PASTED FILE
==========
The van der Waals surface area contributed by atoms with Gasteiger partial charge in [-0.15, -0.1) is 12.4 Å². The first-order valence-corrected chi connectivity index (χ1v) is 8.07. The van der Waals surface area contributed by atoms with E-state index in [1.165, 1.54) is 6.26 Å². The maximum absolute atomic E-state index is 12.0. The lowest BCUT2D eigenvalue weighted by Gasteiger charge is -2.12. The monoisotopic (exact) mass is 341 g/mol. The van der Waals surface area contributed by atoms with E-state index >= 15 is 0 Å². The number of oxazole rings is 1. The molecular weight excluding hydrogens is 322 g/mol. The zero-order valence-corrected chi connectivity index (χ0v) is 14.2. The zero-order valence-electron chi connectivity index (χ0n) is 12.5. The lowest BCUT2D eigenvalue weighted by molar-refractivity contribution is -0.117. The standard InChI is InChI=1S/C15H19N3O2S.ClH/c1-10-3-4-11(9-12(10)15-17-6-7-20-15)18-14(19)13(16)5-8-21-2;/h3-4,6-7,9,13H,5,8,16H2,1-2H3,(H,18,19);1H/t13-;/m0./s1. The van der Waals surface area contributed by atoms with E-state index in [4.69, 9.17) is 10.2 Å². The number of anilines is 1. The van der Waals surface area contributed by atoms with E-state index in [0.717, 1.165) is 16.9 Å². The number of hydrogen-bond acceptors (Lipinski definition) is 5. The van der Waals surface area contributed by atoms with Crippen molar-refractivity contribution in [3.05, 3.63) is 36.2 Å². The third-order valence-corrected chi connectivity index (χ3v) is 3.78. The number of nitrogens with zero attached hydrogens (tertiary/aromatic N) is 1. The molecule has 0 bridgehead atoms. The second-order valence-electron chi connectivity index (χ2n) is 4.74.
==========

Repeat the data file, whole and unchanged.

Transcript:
The van der Waals surface area contributed by atoms with Gasteiger partial charge in [-0.15, -0.1) is 12.4 Å². The first-order valence-corrected chi connectivity index (χ1v) is 8.07. The van der Waals surface area contributed by atoms with E-state index in [1.165, 1.54) is 6.26 Å². The maximum absolute atomic E-state index is 12.0. The lowest BCUT2D eigenvalue weighted by Gasteiger charge is -2.12. The monoisotopic (exact) mass is 341 g/mol. The van der Waals surface area contributed by atoms with E-state index >= 15 is 0 Å². The number of oxazole rings is 1. The molecular weight excluding hydrogens is 322 g/mol. The zero-order valence-corrected chi connectivity index (χ0v) is 14.2. The zero-order valence-electron chi connectivity index (χ0n) is 12.5. The lowest BCUT2D eigenvalue weighted by molar-refractivity contribution is -0.117. The standard InChI is InChI=1S/C15H19N3O2S.ClH/c1-10-3-4-11(9-12(10)15-17-6-7-20-15)18-14(19)13(16)5-8-21-2;/h3-4,6-7,9,13H,5,8,16H2,1-2H3,(H,18,19);1H/t13-;/m0./s1. The van der Waals surface area contributed by atoms with E-state index in [4.69, 9.17) is 10.2 Å². The number of anilines is 1. The van der Waals surface area contributed by atoms with E-state index in [0.717, 1.165) is 16.9 Å². The number of hydrogen-bond acceptors (Lipinski definition) is 5. The van der Waals surface area contributed by atoms with Crippen molar-refractivity contribution in [3.05, 3.63) is 36.2 Å². The third-order valence-corrected chi connectivity index (χ3v) is 3.78. The number of nitrogens with zero attached hydrogens (tertiary/aromatic N) is 1. The molecule has 0 bridgehead atoms. The second-order valence-electron chi connectivity index (χ2n) is 4.74.